Women and quilting have a long history. From the days of pioneer wagons to Miss Scarlett and Miss Melanie in Gone with the Wind, women have gathered to sew, to talk, and to create comfy quilts to keep their loved ones warm.
In today’s high-tech world, you might think quilting is becoming a lost art. Not so, say hundreds of local women who gather monthly to share their passion for quilting. On a recent stormy evening, members of the Tidewater Quilters’ Guild (TQG), along with a few guests, flocked to a local church with armloads of material, patterns, magazines, and ideas to exchange.
Started in 1979 with about 20 members, TQG now has more than 400. The daytime meeting grew too large for their space, so the guild started a night chapter and about a year ago added a Saturday chapter. The women gather once a month—to encourage, share ideas, and learn new techniques. “That’s what it’s all about,” said Collier Webb, 16-year TQG member and their community service officer.
“We have a large organization, and we do many service projects besides making our own quilts,” said Alice Brown, TQG’s publicity chair. “It is an amazing group of energetic women.” Alice said.
Myriad colors, textures, sizes, and themes spread throughout the church hall in quilts that some members brought for their show-and-tell portion of the meeting. The only common theme is the smile on each proud face. Their passion is evident when you ask a question about their work. Each is happy to describe the detail involved in every arduous and beautiful project.
TQG’s goal, said Collier, is to educate the public in the art of quilt making. This can be accomplished in many different ways, she said. As an area representative for Project Linus, she finds ways to provide blankets for children in crisis. Recently, local high school students created 20 blankets for the project. It’s also great for seniors on a fixed income, said Collier. They can do what they love and don’t have to spend money. “They’re keeping their skills honed and contributing to society,” she said. You don’t even have to complete the project yourself; you can just make the quilt top and someone else can finish it.
TQG also educates its members by bringing in nationally recognized quilters and crafters as guest lecturers. Many TQG members are invited to the Mid-Atlantic Quilt Festival in Hampton, said Collier. “They are regionally and nationally recognized for the beauty of their work,” she said. “Some of our members also teach classes at the show; we’re talking about a group of very talented women…I’m in awe.”
“We quilters have gifted everybody in the family,” said Collier, “so we’ve moved on to more utilitarian projects.”
Elaine Page is TQG’s Quilts of Valor (QOV) chairman. “The mission of the Quilts of Valor Foundation is to cover all those service-members and veterans touched by war with Wartime Quilts called Quilts of Valor,” she explained. During the past 6-8 years, TQG has provided Landstuhl Hospital in Germany with 1,300 quilts. This year the decision was made to keep future quilts in the local area. There is a large need right here. “So many of our military suffer wounds we can’t see, and we need to comfort them,” said Elaine.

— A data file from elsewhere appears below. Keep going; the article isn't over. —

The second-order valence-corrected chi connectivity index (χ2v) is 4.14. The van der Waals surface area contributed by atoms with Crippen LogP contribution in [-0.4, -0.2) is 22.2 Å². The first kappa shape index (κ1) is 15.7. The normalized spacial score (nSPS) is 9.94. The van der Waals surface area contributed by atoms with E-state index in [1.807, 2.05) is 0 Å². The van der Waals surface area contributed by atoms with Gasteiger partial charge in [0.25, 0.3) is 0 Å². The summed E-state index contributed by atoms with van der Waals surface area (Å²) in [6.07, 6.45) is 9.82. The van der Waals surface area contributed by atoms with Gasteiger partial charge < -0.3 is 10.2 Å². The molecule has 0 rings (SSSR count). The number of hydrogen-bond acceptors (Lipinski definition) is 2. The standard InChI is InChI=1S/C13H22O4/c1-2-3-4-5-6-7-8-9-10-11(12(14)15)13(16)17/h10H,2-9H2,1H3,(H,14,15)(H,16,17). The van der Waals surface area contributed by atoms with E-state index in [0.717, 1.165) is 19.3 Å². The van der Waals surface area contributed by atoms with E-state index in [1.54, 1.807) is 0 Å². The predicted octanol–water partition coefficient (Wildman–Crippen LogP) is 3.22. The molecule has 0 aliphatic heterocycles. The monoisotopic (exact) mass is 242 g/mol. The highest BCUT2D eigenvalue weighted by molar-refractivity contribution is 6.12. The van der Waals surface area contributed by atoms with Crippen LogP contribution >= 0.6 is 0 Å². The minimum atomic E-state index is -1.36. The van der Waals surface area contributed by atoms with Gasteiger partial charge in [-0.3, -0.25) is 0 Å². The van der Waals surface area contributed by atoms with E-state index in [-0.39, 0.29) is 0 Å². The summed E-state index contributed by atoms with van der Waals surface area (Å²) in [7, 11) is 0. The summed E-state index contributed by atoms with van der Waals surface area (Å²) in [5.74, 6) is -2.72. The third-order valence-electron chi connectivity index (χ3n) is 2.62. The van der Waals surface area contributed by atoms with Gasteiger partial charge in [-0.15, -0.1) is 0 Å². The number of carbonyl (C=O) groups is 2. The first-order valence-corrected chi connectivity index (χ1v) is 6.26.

She met recently with representatives of Tidewater Community College and Virginia Beach Community Development Corporation (VBCDC). She said that VBCDC is developing Vets 1st at Cedar Grove, a 32-apartments community for disabled vets and those without permanent affordable housing. They will collaborate with TQG to match quilters with TCC students. Completed quilts will go to apartment residents.
On June 16, TQG Quilts of Valor will be presenting quilts at their annual fundraiser to seven vets at the Vets House, which assists homeless veterans.
Besides community projects, there are always a multitude of meeting projects—door prizes of donated fabric from quilt shops; used quilting magazines that sell for a quarter; a “block of the month” kit for $2; patterns for $1; stencils; and a lending library. Near the meeting’s start they recognize visitors and attendees who are celebrating a birthday that month. “Happy birthday dear quilters….”
At meetings you usually see about five members turning the binding by hand, Collier said. There are a lot of fancy machines these days, but “most people go back to basics.”
Collier said the day chapter has a table in the back of the meeting hall for anyone who wants to donate fabric, and it’s free to anyone who wants it.
TQG’s biennial show, usually held in the fall, is June 22-24 this year and will be at the Khedive Shrine Center in Chesapeake. You can view more than 100 quilts and wearable art, bid in a silent auction, and enjoy door prizes, raffles, and a cafe. Freida Doubts, TQG’s quilt show chairman, said the show will include “memory quilts” made by members who have died since the last show.
“We refer to quilting as a disease,” Collier said. “Once you start, you don’t want to stop; there’s something very satisfying about it.” n
The TQG Tuesday day chapter is held in Norfolk at the Ocean View Senior Center. The Monday evening chapter meets in Virginia Beach at Community United Methodist Church, and the Saturday day chapter is held in Chesapeake at A Place for Girls. Dues are $25 annually. All area fabric shops have a TQG brochure with application. For more information, visit TQG’s website: tqgva.org.